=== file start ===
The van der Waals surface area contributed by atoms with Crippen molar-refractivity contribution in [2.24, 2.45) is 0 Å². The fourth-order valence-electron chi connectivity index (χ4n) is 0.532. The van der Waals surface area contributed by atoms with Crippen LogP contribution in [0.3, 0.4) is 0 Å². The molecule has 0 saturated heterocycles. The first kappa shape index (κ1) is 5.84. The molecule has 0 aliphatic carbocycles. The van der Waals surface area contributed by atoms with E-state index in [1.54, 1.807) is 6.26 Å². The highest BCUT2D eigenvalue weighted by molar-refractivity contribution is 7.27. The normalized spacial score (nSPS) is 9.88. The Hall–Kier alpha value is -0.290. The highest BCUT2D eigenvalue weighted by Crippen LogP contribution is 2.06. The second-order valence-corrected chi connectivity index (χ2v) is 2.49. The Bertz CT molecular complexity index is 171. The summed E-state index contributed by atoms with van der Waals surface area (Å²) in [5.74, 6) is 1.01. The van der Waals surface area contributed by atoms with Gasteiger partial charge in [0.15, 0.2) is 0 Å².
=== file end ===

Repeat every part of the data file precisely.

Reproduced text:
The van der Waals surface area contributed by atoms with Crippen molar-refractivity contribution in [2.24, 2.45) is 0 Å². The fourth-order valence-electron chi connectivity index (χ4n) is 0.532. The van der Waals surface area contributed by atoms with Crippen LogP contribution in [0.3, 0.4) is 0 Å². The molecule has 0 saturated heterocycles. The first kappa shape index (κ1) is 5.84. The molecule has 0 aliphatic carbocycles. The van der Waals surface area contributed by atoms with E-state index in [1.54, 1.807) is 6.26 Å². The highest BCUT2D eigenvalue weighted by molar-refractivity contribution is 7.27. The normalized spacial score (nSPS) is 9.88. The Hall–Kier alpha value is -0.290. The highest BCUT2D eigenvalue weighted by Crippen LogP contribution is 2.06. The second-order valence-corrected chi connectivity index (χ2v) is 2.49. The Bertz CT molecular complexity index is 171. The summed E-state index contributed by atoms with van der Waals surface area (Å²) in [5.74, 6) is 1.01. The van der Waals surface area contributed by atoms with Gasteiger partial charge in [0.15, 0.2) is 0 Å².